During the June 20th International Drug Enforcement Conference in Rome, Pope Francis spoke about recreational drugs before leaders of anti-drug agencies worldwide. He denounced the legalization of drugs and the trend of offering addicts narcotics as a substitute for harder drugs.

“Drug addiction is an evil, and with evil there can be no yielding or compromise,” the pope said.

“Here I would reaffirm what I have stated on another occasion: No to every type of drug use. … But to say this no, ‘one has to say ‘yes’ to life, ‘yes’ to love, ‘yes’ to others, ‘yes’ to education, ‘yes’ to greater job opportunities. If we say ‘yes’ to all these things, there will be no room for illicit drugs, for alcohol abuse, for other forms of addiction.”

 

 

 

COMING UP: Father Jan Mucha remembered for his ‘joy and simplicity’

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When Father Marek Ciesla was 11 years old, he encountered a priest in his hometown in northern Poland who was visiting his parish on mission.

“I was impressed,” said Father Ciesla. “A couple of my friends and I were talking about how energetic, how wonderful this priest was. I think in this way he inspired us a little bit to follow the call to the priesthood.”

The priest was Father Jan Mucha, and little did Father Ciesla know that decades later and an ocean away, he would reunite with the man that inspired him and his friend to pursue the priesthood.

In 2010 when Father Mucha was retiring from his role as pastor of St. Joseph Polish Catholic Church in Denver, Father Ciesla was sent from Poland to the Archdiocese of Denver to take his place.

The priests spent two days together, and Father Ciesla was struck by the familiarity of Father Mucha.

“For some reason, the way he was talking and the words he was using, something rang a bell,” he said. “I asked him if he remembers visiting my parish. And he said, ‘Oh, yeah, I had it on my list. I remember.’”

Father Ciesla was amazed that the man he was there to replace was the same one who had impacted his life all those years ago.

“God works in mysterious ways,” said Father Ciesla. “I never thought I would meet him again.”

Father Mucha passed away March 21 after serving the archdiocese for 40 years. He was 88 years old.

Father Mucha was born March 16, 1930 in Gron, Poland to parents Kazimierz and Aniela Mucha. He was one of five children. Father Mucha attended high school in Kraków and went on to study philosophy and theology at a seminary in Tarnów.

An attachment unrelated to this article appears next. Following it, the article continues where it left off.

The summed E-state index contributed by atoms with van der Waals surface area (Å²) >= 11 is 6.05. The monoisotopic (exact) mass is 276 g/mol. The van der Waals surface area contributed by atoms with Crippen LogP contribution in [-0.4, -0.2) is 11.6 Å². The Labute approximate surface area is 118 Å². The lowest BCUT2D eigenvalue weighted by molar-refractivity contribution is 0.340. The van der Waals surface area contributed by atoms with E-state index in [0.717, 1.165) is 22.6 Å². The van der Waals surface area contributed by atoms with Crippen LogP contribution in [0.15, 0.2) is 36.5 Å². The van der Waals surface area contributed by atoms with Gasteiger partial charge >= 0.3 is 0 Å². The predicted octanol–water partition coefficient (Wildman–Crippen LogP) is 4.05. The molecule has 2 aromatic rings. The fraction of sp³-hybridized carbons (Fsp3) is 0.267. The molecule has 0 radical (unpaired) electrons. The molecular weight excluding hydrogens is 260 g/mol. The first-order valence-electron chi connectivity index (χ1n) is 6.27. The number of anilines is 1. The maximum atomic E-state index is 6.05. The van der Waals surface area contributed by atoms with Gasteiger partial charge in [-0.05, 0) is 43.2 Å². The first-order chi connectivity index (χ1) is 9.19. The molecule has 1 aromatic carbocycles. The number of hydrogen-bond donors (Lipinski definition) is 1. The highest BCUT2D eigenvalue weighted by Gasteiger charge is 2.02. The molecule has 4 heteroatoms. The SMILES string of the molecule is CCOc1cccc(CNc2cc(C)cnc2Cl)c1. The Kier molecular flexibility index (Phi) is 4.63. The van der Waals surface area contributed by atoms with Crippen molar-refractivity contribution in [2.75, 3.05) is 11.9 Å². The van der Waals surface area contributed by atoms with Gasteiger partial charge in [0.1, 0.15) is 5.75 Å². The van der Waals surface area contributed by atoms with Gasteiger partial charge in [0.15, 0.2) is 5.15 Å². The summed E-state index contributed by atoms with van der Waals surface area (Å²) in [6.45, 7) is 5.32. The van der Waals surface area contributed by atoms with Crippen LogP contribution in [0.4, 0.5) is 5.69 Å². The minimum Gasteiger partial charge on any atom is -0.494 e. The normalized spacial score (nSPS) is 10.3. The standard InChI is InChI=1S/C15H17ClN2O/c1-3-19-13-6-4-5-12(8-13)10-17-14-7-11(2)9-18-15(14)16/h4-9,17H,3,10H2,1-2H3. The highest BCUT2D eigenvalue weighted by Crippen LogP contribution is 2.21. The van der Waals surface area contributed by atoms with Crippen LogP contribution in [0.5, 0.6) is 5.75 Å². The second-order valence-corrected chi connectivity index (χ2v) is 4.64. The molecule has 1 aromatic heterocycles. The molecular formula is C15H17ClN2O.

Father Mucha was ordained December 19, 1954 in Tarnów by Auxiliary Bishop Karol Pękala. He served at St. Theresa Parish in Lublin, Sacred Heart Parish in Florynka and as a Latin teacher at Sacred Heart Novice House in Mszana Dolna.

He was incardinated into the Archdiocese of Denver on April 20, 1978. Before he was granted retirement status in August of 2010, he served at St. Joseph Polish for nearly 40 years.

“Father Mucha was dedicated to his people and there was a joy about him,” said Msgr. Bernard Schmitz, who had known Father Mucha since his own ordination in 1974 and more recently within his former role as Vicar for Clergy.

“I admired his joy and simplicity,” said Msgr. Schmitz. “He seemed to have no guile and what you saw is what you got. He was very proud of his Polish heritage and was unafraid to be Polish.”

Father Mucha’s move to the United States came about after he visited St. Joseph Polish while on vacation. The pastor at the time was sick, and parishioners asked Father Mucha to stay.

After receiving approval from his superiors in Poland and the archbishop in Denver, Father Mucha did stay, and ended up serving the parish for nearly four decades.

“He was happy to serve here,” said Father Ciesla. “All the time, he was a man of faith. He kept his eye on Jesus.”

Msgr. Schmitz believes Father Mucha’s faithfulness and tenacity as a priest will leave a lasting impression on those he served.

“He was dedicated to the priesthood and didn’t want to retire until he was sure his people would be well taken care of,” said Msgr. Schmitz. “He could come across as tough, but really he was a compassionate person [with] a heart open to the Lord’s work.”